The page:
Applying The Hunter-Gatherer Method To Online Shopping
A friend was complaining about how slow her online sales were. She asked me to why I thought she was struggling to make her store profitable. I then shared with her how I buy goods and services online. She sells an item that people know, they just don’t know her or her brand. I told her that the way I shop online the same way her customers may be looking to find her store.
For my last purchase I knew what it was that I wanted – a knife sharperner (mother-in-law coming to visit and I wanted to be ready for her, in more ways than one), but I didn’t know what brand or model to buy. Each Thanksgiving reminded me that we haven’t had a sharp knife in our kitchen for a decade, or so, so I just decided to go out and buy a very good knife sharpener, not knowing anything about them.
I quickly found that knife sharpeners can range from $15 to $500 and have more brands than I could imagine. She asked what did I do to begin my online search.I told her that I used the typical “hunter/gatherer” method, but the lys-dexic version where I gather the information first, then hunt down the price.
|Gather The Shopping Information First.1) I start with Amazon.com because they have the best user reviews. I rely heavily on these reviews, looking at the top, then the lowest rated customer comments. I also look at the distribution of comments, i.e., what percent are 5 star vs 1 star. More on that in a bit…
I enter my generic keyword phrase of knife sharpener and see which models and brands USERS have ranked the highest (just look for the stars in the results listing).
2) As I start to click on the top user brands I use the Amazon feature that shows what visitors either bought or looked at after visiting that page.
3) Next as I start to narrow down the model/brand I glance at the professional reviews but I focus on reading the user comments. As I was narrowing in on one model that was around $70-80, I then went and clicked on what visitors also looked at, which was two models up.
The first thing I noticed was that compared to other models, it had a lot of reviews (215) and 95%+ were 5 star reviews rather than a typical bell distribution of some good reviews and some bad.
4) The users reviews were very interesting – they were talking about knives that were higher end than I use, but I knew nothing about:
“When I bought my Henckels (not the el cheapo Henckels International, mind you), I was doubtful… but this sharpener works.”
“I am an Executive Chef and have worked in a kitchen for over 25 years. I purchased this sharpener about a month ago and so far I am very satisfied. ”
“I bought this knife sharpener because it is Cooking Illustrated’s highest rated power sharpener.”
“My 10 year old Henckel Knives are now the way there were the first day I bought them”
One person even wrote that while most people test for sharpness on a tomato, he always tests on an arm hair, to see if he can cut the hair without touching the skin, because if the edge is sharp enough, you don’t have to push down to the skin. He did include a disclaimer “don’t try this at home.”
The gathering phase was over.
Hunt For The Best Price
I was sold on this higher brand/model so I next go to a couple of the price comparison sites and eBay.
The comparison sites had prices similar to Amazon. At ebay I sort and quickly glance at the buy-it-now pricing and compare that to the Amazon and price comparison sites. I found about a $40 savings.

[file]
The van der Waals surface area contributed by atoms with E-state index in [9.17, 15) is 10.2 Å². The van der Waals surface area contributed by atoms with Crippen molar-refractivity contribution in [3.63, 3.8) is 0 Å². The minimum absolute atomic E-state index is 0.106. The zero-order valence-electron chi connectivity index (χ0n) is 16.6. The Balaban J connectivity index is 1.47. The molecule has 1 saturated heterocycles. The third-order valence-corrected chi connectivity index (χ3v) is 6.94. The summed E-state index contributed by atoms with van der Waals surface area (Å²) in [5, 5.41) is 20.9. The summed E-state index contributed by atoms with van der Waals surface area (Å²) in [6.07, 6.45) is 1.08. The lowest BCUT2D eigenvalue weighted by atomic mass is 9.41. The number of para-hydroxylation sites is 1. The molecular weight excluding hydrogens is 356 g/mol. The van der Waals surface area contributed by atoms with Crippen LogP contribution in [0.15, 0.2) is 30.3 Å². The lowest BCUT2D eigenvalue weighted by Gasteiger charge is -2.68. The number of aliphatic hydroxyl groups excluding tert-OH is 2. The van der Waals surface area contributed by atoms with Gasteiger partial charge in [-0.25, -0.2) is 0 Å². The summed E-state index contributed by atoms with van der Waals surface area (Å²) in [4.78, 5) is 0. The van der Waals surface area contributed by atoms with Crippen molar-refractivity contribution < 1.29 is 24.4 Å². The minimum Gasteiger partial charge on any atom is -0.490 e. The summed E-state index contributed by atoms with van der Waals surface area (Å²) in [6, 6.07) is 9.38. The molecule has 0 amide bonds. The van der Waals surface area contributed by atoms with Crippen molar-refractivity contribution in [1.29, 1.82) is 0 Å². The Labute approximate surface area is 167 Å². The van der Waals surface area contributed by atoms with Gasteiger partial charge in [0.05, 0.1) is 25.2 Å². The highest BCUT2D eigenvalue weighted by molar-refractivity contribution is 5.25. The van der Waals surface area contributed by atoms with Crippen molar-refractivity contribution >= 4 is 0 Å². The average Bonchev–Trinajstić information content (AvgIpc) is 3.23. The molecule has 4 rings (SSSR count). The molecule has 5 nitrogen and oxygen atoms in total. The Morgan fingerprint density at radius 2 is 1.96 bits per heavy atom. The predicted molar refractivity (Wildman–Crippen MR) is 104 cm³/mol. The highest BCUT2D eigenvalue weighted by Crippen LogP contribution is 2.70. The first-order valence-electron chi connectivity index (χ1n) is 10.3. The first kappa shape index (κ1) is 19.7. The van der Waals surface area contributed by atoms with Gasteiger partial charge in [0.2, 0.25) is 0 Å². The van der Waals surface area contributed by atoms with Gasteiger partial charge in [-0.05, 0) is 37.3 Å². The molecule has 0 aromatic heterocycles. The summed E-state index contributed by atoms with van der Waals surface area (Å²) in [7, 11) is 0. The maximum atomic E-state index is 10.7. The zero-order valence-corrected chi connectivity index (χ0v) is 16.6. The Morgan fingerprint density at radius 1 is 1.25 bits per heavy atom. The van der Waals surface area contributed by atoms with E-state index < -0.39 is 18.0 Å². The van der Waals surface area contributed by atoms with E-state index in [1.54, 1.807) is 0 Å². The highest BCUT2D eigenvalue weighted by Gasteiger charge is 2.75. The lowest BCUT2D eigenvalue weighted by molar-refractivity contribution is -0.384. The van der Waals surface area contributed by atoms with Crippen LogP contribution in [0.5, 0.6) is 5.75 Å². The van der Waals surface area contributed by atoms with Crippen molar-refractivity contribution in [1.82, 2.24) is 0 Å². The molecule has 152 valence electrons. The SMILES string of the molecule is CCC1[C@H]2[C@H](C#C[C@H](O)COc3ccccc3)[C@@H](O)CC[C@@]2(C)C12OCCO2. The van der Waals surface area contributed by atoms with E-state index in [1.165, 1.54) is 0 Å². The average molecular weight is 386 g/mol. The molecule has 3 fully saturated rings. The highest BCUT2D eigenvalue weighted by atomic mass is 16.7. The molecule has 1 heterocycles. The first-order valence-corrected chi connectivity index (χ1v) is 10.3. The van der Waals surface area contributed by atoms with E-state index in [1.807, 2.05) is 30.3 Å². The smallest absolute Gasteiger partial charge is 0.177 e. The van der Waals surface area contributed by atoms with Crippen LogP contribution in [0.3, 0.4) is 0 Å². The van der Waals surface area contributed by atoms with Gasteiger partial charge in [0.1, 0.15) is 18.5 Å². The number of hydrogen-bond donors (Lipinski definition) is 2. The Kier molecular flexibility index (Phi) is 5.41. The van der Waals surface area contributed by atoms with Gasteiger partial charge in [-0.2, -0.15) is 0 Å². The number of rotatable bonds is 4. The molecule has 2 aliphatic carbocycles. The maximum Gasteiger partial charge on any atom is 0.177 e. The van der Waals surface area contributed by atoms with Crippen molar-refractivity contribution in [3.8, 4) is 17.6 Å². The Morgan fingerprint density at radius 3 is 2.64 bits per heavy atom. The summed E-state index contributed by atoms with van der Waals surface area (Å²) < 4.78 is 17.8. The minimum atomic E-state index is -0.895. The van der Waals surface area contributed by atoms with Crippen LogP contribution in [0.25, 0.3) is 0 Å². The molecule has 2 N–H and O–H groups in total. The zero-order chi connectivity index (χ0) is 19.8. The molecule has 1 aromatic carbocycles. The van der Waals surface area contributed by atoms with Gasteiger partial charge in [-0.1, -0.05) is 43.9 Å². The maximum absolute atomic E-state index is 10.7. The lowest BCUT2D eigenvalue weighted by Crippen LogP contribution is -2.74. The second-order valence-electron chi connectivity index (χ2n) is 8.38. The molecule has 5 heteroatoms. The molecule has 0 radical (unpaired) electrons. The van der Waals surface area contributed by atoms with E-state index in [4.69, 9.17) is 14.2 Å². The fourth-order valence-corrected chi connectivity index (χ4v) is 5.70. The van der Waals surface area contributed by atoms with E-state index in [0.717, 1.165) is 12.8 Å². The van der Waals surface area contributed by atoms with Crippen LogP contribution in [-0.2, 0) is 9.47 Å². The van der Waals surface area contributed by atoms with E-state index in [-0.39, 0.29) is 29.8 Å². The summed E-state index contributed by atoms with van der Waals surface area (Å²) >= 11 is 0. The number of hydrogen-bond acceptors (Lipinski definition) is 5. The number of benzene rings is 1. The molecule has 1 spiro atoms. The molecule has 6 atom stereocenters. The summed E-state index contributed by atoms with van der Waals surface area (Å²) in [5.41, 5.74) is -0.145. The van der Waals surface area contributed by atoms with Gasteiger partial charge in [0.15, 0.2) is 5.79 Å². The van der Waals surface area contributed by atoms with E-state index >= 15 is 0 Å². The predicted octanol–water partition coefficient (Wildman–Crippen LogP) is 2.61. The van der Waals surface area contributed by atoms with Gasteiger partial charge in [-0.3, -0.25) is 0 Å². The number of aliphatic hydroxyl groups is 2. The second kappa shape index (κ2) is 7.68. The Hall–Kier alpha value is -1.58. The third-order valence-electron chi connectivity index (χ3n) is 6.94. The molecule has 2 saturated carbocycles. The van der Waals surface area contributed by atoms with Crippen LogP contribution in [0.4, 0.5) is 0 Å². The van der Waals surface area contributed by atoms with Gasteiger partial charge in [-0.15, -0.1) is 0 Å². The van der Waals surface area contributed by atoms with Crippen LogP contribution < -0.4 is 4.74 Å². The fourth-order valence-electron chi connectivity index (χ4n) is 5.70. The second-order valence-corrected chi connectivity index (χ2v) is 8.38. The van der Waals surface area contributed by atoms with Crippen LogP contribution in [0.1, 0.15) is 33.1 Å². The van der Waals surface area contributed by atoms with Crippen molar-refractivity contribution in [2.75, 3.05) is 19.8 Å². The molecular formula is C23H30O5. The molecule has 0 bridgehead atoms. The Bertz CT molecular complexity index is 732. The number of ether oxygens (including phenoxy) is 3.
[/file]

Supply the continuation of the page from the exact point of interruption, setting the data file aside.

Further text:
Next I went to the ebay feature that shows CLOSED auctions (read how to analyze closed eBay auctions as market research) and looked at the buy-it-now and auction final bids to decide if it is worth it to set up my ebay snipe program for this model or just buy it on the spot. I found that most of the final auction prices were within $5-10 of the lowest buy-it-now price, so I just found the lowest buy-it-now including shipping cost and bought from that supplier.
At eBay I always buy from someone who has over 100 feedbacks. This seller had about 900 sales and I received an email and tracking number a couple of hours later.
Was this the absolute correct buy for me and my household – probably, but possibly not. I am sure many people would know a better or cheaper option. But for my limited knowledge, and for the 15 minutes of research at my computer, it was probably a very good choice.
So, I told my friend, this is one type of strategy that customers are using to try and find “her store.” If you have a product that can be easily price compared and price is the main decision, you need recognize that people are shopping you this way. If you have a unique product (Christmas ornaments with pictures of your kids) you still need to be found by being listed in Amazon and ebay.
As an aside, over the years, I notice many “regular price” retailers also sell the exact same item on ebay for less. I am sure they do it just for the incremental income, but it is interesting that they will discount their item 10-30% on ebay versus their site price.
Yeah, yeah, I hear all those “but we have (pick one) service, history, competency, overhead” at our store people. That is surely important, but for many commodity type items (4GB flash drive, the latest DVD movie release) that isn’t enough to beat sheer price.
So, my question is to her was – how does your site compete against this strategy? I told her I did all that in less time that it took me to drive to her store. It actually took me longer to write this than to find and buy the sharpener…
I suggested that for her products she utilize both eBay and Amazon. And that even after selling fees and the like, additional sales would be a welcomed outcome.
Of course this method works for finding cheap helmets, low cost hiking boots, discount volleyball equipment or anything else you want to buy.
I now sling my “great price” over my shoulder and march back to my cave.